Hercules: Hero and Victim. Part 1
I thought it might be interesting to post the following “thesis” I wrote in 1984, when I was taking a night class in English Rhetoric at Triton College in Forest Park, IL. We were told we could write about anything as long as we stuck to the “format” of using footnotes and such. I’ll spare you the footnotes and just list the three sources from which I quote. Bullfinch’s Mythology, by Thomas Bullfinch; God, Heroes and Men of Ancient Greece, by W.H.D. Rouse; and Mythology, by Edith Hamilton. BTW, I got an “A.”
Steve Reeves in Hercules Unchained, 1959
The Strongest Man on Earth
One of the greatest and certainly the most famous hero in Greek mythology is Heracles, who the Romans called “Hercules,” and I’ll call him that because that’s the name I first heard, thanks to the two Steve Reeves’ films, Hercules (1958) and Hercules Unchained (1959), and in the later film Jason and the Argonauts (1963), where Hercules was played by Nigel Green. By that time I was already reading up on Greek Mythology. To the ancient Greeks, Hercules was the embodiment of what they most valued and admired: honor and courage, physical strength and beauty. He was the symbol of the Olympian Ideal. However, for all his god-like attributes and heroic stature, he was all too human, having the same qualities, virtues and faults that are common human traits.
Hercules was the strongest man on earth, and he possessed the supreme self-assurance that magnificent strength gives. “Throughout his life Hercules had this perfect confidence that no matter who was against him he could never be defeated, and facts bore him out.” Whenever he fought someone the outcome was certain at the outset. Nothing of the natural world could ever best him. “He could only be overcome by supernatural force.” He considered himself equal to the gods, and with good reason: he was the son of the Father of Gods.
Zeus (called Jupiter by the Romans) was the father of Hercules, whose mother was a mortal woman named Alcmene, Princess of Thebes. Hera, (called Juno by the Romans) was Zeus’ wife; she hated Hercules and was jealous of Alcmene. “As Juno was always hostile to the offspring of her husband by mortal mothers, she declared war against Hercules from his birth.” Hera sent a pair of serpents to destroy the infant Hercules as he lay in his cradle, but the precocious babe strangled them with his own hands, thus foiling her plot. It was through her doing that Eurystheus, King of Mycanea, commanded Hercules to undertake the Twelve Labors, to atone for certain crimes he later committed when he was older.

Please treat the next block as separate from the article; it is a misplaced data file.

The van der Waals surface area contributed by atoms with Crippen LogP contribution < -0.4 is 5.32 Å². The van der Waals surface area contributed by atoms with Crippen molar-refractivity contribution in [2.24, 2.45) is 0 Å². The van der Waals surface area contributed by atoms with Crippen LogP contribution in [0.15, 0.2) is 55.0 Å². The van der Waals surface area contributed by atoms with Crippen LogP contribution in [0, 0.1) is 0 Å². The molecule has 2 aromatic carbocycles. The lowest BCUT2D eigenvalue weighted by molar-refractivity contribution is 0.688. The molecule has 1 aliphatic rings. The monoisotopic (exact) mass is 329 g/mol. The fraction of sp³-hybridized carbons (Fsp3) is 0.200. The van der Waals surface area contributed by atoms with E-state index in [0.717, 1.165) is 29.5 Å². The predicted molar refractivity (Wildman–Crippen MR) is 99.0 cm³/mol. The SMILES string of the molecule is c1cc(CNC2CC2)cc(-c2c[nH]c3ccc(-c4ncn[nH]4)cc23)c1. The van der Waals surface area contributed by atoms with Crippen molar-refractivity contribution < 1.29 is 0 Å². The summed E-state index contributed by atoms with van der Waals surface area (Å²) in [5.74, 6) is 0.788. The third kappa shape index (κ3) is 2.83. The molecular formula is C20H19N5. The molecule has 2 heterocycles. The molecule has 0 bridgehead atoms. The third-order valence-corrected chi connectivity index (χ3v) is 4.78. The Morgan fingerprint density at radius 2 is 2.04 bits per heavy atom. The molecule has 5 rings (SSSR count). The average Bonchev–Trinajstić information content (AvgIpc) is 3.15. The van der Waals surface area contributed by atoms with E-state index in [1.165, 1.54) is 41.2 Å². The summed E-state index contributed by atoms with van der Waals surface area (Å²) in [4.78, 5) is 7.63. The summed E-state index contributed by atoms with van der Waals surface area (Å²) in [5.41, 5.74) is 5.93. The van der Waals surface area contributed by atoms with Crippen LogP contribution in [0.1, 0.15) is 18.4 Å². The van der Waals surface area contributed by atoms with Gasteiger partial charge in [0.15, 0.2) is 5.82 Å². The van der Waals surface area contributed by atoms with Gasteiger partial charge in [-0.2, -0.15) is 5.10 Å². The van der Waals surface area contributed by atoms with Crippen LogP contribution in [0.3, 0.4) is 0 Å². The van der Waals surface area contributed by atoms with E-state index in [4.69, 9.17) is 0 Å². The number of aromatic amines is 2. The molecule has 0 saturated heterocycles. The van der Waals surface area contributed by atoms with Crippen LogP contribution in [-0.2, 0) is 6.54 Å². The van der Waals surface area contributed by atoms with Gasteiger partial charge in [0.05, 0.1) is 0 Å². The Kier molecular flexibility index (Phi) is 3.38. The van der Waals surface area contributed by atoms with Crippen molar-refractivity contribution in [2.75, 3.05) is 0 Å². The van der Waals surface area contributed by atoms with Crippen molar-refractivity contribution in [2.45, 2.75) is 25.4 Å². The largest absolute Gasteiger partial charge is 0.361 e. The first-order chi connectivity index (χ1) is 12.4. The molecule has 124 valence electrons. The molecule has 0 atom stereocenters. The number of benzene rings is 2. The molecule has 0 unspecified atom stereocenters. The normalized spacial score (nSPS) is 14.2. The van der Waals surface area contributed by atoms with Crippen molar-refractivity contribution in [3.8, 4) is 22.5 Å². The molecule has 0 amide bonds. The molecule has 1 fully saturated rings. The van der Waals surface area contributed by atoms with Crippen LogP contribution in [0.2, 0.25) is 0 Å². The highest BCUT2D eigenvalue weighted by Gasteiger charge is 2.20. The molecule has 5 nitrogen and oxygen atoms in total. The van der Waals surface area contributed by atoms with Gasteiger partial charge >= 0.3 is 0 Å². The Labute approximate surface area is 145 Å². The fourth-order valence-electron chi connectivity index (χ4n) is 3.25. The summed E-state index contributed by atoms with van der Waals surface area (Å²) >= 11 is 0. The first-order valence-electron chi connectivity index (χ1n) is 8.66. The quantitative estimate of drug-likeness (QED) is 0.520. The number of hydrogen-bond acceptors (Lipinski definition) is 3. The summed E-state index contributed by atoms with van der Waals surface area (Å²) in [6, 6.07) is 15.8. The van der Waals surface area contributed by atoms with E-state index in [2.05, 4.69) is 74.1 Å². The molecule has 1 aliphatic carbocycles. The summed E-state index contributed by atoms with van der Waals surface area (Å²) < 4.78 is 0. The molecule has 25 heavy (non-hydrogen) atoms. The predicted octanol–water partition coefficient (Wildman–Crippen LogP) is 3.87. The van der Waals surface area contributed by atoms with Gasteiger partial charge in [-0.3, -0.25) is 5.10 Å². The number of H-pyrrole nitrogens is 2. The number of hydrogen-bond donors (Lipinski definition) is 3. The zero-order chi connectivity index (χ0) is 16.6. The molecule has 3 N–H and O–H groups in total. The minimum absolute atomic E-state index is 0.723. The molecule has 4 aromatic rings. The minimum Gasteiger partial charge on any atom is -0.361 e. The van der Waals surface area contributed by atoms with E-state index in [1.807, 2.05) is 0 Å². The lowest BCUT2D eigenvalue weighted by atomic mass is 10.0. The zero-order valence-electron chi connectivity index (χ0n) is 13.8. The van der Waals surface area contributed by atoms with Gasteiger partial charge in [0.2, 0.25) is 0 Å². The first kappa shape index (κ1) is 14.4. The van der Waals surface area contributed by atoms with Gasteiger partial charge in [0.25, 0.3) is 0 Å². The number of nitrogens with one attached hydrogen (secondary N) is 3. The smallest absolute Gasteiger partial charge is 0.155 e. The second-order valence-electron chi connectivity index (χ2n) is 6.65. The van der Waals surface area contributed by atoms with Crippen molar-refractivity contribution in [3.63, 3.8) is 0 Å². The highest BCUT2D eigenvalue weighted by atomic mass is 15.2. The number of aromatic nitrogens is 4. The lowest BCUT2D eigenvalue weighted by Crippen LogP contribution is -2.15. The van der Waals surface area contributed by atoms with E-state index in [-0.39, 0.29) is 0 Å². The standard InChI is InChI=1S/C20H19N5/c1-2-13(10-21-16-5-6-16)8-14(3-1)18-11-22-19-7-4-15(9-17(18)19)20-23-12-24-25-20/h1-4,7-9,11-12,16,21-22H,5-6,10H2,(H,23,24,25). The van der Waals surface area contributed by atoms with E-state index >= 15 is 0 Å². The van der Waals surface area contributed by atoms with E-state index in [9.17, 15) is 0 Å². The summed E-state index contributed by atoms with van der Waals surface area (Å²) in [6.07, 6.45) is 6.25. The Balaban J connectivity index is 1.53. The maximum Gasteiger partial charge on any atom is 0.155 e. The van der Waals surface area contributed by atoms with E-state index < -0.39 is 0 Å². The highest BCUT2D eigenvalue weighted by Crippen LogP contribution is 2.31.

The Last of the Twelve Labors
Of these Twelve Labors, the last proved to be the ultimate challenge for Hercules, testing both his strength and his courage. King Eurystheus demanded that Hercules fetch for him Cerberus, the three-headed dog of Tartarus. This was a dangerous task, for Tartarus was the Land of the Dead and was rules by the dark god, Hades. Not only did Hercules have to brave all the horrors of the Underworld, he had to risk his life battling that monstrous dog. Hades gave him permission to take Cerberus, provided he could so without the aid of weapons. “Heracles therefore seized the dog with his hands, and crushed him tight until his spirit was tamed; then he carried him up into the world, and showed him to Eurystheus, after which he brought him back to remain as the watch-dog of Hades.” Not once, but twice Hercules had to walk the landscape of Death. Later in his life, he would do so again.
The Wisdom of Hercules
In his early youth Hercules was confused about his future and his destiny. When he was about 18 years old he was approached by two women. The first was painted with make-up, wore gaudy jewels and was gaily attired. The other woman was stately and dignified, and her clothing was all of white. The flamboyant woman, familiar with the indecisiveness of youth and knowing of Hercules’ self-doubt, tempted him. “I invite you to follow me; you shall have the easiest and pleasantest life in the world, no hard work and no dangers; you shall eat, drink and be merry.” Other promises did she make the young hero, offering him a life free of care, if he but followed her.
This woman said her name was Pleasure.
Then the noble-looking woman gave Hercules her advice, knowing something of his lineage and destiny. “I will not deceive you with promises of pleasant things, but I will tell you the truth. Nothing that is really good can be got without labor and hardship, for so the gods have ordained.” She told him if he wished the gods to serve him he must first serve the gods; if he wished honor from his native land he must go forth and work for its benefit; the man who chooses the hard road and performs many noble deeds will attain everlasting glory and happiness.
This woman was named Virtue.
Though young, Hercules displayed a realistic insight into the nature of things, showing wisdom beyond his years. In the end he resolved to follow the path of Virtue, putting from his mind all craving for easy pleasure. “But his first task was to master himself before he could do great deeds with his own strength; for he had a violent temper.”
The son of Zeus, for all his awesome strength, often found it difficult to control his emotions. This was one labor in which he did not always triumph.
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Next time, in Part 2, I’ll talk about the temper, tragedy and passing of Hercules. Thanks for joining me today. I appreciate it!
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